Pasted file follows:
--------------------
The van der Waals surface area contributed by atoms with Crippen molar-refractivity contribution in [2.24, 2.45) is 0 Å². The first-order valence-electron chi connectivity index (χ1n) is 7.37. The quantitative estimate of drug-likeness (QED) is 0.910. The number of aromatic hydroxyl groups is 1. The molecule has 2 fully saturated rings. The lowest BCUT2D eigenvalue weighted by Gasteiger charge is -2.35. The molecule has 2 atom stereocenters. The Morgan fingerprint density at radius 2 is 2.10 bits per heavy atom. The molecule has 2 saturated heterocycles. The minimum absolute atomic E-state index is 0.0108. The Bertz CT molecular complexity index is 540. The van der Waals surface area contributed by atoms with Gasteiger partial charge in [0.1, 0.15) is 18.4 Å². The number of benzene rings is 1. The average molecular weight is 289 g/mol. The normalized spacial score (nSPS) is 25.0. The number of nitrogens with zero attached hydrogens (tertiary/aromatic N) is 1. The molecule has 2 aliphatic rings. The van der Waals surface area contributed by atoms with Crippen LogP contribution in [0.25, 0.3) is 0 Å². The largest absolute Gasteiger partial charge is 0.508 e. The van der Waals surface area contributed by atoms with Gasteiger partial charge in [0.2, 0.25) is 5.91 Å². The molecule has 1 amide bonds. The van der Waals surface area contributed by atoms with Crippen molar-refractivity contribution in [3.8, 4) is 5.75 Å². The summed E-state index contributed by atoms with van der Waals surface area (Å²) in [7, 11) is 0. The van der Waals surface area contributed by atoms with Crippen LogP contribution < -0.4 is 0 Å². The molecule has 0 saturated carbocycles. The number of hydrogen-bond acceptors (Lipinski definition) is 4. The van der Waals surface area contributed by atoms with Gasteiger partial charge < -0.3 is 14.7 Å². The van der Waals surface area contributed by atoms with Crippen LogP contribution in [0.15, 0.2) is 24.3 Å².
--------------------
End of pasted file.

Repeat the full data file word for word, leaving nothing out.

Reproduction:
The van der Waals surface area contributed by atoms with Crippen molar-refractivity contribution in [2.24, 2.45) is 0 Å². The first-order valence-electron chi connectivity index (χ1n) is 7.37. The quantitative estimate of drug-likeness (QED) is 0.910. The number of aromatic hydroxyl groups is 1. The molecule has 2 fully saturated rings. The lowest BCUT2D eigenvalue weighted by Gasteiger charge is -2.35. The molecule has 2 atom stereocenters. The Morgan fingerprint density at radius 2 is 2.10 bits per heavy atom. The molecule has 2 saturated heterocycles. The minimum absolute atomic E-state index is 0.0108. The Bertz CT molecular complexity index is 540. The van der Waals surface area contributed by atoms with Gasteiger partial charge in [0.1, 0.15) is 18.4 Å². The number of benzene rings is 1. The average molecular weight is 289 g/mol. The normalized spacial score (nSPS) is 25.0. The number of nitrogens with zero attached hydrogens (tertiary/aromatic N) is 1. The molecule has 2 aliphatic rings. The van der Waals surface area contributed by atoms with Crippen LogP contribution in [0.25, 0.3) is 0 Å². The largest absolute Gasteiger partial charge is 0.508 e. The van der Waals surface area contributed by atoms with Gasteiger partial charge in [0.2, 0.25) is 5.91 Å². The molecule has 1 amide bonds. The van der Waals surface area contributed by atoms with Crippen molar-refractivity contribution in [3.8, 4) is 5.75 Å². The summed E-state index contributed by atoms with van der Waals surface area (Å²) in [7, 11) is 0. The van der Waals surface area contributed by atoms with Crippen LogP contribution < -0.4 is 0 Å². The molecule has 0 saturated carbocycles. The number of hydrogen-bond acceptors (Lipinski definition) is 4. The van der Waals surface area contributed by atoms with Gasteiger partial charge < -0.3 is 14.7 Å². The van der Waals surface area contributed by atoms with Crippen LogP contribution in [0.15, 0.2) is 24.3 Å².